Security of Tenure for Rights
The main concern for any foreign investor is security of tenure for his/ her investment. Investors generally feel threatened when governments start promoting policy changes which could potentially have an adverse effect on the rights they enjoy. The proposed amendment to the MPRDA does not intend to amend the principle in the South African mining law that any mining right granted to a holder is a limited real right (a form of real ownership) in respect of the mineral and land to which such right relates. That alone indicates a security of tenure.
South Africa like most other countries, concluded a number of bilateral investment treaties (BIT) with countries with which it has important trade and investment relationships. In most instances these BITs contain a provision which prohibits the expropriation of investments made by foreign nationals in South Africa, save if such expropriation is "for a public purpose or in the national interest" accompanied by "immediate, full and effective compensation". Any expropriation of an investment of a foreign national by South Africa would be open to a potential breach of its BIT should such expropriation fail to comply with terms and conditions for expropriation as contained in the relevant BIT.
Protection of Investment
The majority of South Africa's BITs are coming to an end or are being terminated by the South African government. The government intends to in future regulate foreign investment by means of national legislation, contained within the draft Promotion and Protection of Investment Bill, 2013 ("the Investment Bill") which intends to provide a legal framework for investments and to address the legal protection of all investors in line with the South African constitutional requirements.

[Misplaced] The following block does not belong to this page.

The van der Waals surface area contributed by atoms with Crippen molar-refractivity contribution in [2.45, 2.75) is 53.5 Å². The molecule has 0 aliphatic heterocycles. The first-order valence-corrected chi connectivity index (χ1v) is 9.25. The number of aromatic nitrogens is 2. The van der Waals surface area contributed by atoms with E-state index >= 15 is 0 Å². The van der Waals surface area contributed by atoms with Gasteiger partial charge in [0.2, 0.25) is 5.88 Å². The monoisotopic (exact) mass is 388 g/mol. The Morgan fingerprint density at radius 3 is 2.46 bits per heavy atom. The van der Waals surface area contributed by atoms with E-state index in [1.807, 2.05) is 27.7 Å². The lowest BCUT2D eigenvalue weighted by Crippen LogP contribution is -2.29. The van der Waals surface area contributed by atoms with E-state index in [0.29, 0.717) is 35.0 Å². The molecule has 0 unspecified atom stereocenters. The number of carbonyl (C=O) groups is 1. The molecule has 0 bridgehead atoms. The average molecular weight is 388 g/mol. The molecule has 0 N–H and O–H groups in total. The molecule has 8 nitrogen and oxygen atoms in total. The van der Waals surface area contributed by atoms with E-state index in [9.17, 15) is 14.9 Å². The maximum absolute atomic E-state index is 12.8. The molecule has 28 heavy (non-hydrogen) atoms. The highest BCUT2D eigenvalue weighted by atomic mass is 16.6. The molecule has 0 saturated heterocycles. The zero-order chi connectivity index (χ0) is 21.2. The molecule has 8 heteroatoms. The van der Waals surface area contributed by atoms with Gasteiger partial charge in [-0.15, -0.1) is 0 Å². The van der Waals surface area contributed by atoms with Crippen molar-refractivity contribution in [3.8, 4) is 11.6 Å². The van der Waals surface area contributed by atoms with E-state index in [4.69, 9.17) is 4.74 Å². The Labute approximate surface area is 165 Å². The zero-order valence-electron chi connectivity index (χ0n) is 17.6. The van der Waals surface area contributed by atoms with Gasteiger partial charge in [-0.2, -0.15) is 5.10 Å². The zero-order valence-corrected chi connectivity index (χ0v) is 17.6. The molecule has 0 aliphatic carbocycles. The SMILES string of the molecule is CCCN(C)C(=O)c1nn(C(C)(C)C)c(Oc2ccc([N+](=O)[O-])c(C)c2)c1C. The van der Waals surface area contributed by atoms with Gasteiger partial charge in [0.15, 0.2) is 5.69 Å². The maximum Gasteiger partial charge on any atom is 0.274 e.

The Investment Bill seeks to achieve several balances between the rights and obligations of all investors in South Africa, the need to provide adequate and equal protection of foreign and domestic investors. The Investment Bill raises some concerns whether sufficient protection will be granted to foreign investors from a security of tenure perspective and specifically compensation in the event of expropriation of rights or interests in South Africa.
Despite the concerns South Africa does have a regulatory regime which protects foreign investors, as recourse is available to South African court's for foreign nationals in the event of expropriation. Recourse to international arbitration is limited and dependant on terms of the BIT with the foreign investor's country of origin.
Going forward, as the BITs expire or are terminated to be replaced by the proposed Investment Bill, recourse to international arbitration would not be possible and will be an additional factor a foreign investor needs to take into account when deciding to invest in South Africa.
It is for the South African government to ensure that the policies and proposed legislative changes for the mining industry and investment protection in general do not result in a further deterrence of investments in South Africa due to overly burdensome and illogical administrative red-tape, but that South Africa's attractiveness as a mining investment destination be regained.